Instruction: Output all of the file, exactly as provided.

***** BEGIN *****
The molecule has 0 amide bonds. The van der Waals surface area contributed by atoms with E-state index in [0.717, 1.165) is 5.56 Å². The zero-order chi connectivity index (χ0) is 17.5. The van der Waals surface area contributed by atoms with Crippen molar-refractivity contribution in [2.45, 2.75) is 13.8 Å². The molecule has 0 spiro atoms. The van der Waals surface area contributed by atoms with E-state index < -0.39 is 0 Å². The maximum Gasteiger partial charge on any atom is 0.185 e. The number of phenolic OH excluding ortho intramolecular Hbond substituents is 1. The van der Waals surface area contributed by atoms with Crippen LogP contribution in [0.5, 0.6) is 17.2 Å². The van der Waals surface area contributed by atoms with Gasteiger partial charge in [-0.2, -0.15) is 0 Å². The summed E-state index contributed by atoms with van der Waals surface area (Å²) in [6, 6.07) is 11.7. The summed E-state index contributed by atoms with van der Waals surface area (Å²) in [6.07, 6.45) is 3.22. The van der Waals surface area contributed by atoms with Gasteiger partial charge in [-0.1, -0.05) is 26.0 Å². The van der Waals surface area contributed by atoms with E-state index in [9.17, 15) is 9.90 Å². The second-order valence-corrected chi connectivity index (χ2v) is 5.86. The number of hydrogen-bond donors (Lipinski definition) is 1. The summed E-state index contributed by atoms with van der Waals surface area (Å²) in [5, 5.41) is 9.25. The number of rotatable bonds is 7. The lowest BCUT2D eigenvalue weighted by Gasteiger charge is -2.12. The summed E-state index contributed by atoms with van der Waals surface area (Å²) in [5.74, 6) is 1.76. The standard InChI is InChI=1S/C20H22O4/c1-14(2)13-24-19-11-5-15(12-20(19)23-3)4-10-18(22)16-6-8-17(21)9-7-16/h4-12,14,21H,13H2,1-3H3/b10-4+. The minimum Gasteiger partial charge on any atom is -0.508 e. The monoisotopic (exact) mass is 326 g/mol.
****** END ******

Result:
The molecule has 0 amide bonds. The van der Waals surface area contributed by atoms with E-state index in [0.717, 1.165) is 5.56 Å². The zero-order chi connectivity index (χ0) is 17.5. The van der Waals surface area contributed by atoms with Crippen molar-refractivity contribution in [2.45, 2.75) is 13.8 Å². The molecule has 0 spiro atoms. The van der Waals surface area contributed by atoms with E-state index < -0.39 is 0 Å². The maximum Gasteiger partial charge on any atom is 0.185 e. The number of phenolic OH excluding ortho intramolecular Hbond substituents is 1. The van der Waals surface area contributed by atoms with Crippen LogP contribution in [0.5, 0.6) is 17.2 Å². The van der Waals surface area contributed by atoms with Gasteiger partial charge in [-0.2, -0.15) is 0 Å². The summed E-state index contributed by atoms with van der Waals surface area (Å²) in [6, 6.07) is 11.7. The summed E-state index contributed by atoms with van der Waals surface area (Å²) in [6.07, 6.45) is 3.22. The van der Waals surface area contributed by atoms with Gasteiger partial charge in [-0.1, -0.05) is 26.0 Å². The van der Waals surface area contributed by atoms with E-state index in [9.17, 15) is 9.90 Å². The second-order valence-corrected chi connectivity index (χ2v) is 5.86. The number of hydrogen-bond donors (Lipinski definition) is 1. The summed E-state index contributed by atoms with van der Waals surface area (Å²) in [5, 5.41) is 9.25. The number of rotatable bonds is 7. The lowest BCUT2D eigenvalue weighted by Gasteiger charge is -2.12. The summed E-state index contributed by atoms with van der Waals surface area (Å²) in [5.74, 6) is 1.76. The standard InChI is InChI=1S/C20H22O4/c1-14(2)13-24-19-11-5-15(12-20(19)23-3)4-10-18(22)16-6-8-17(21)9-7-16/h4-12,14,21H,13H2,1-3H3/b10-4+. The minimum Gasteiger partial charge on any atom is -0.508 e. The monoisotopic (exact) mass is 326 g/mol.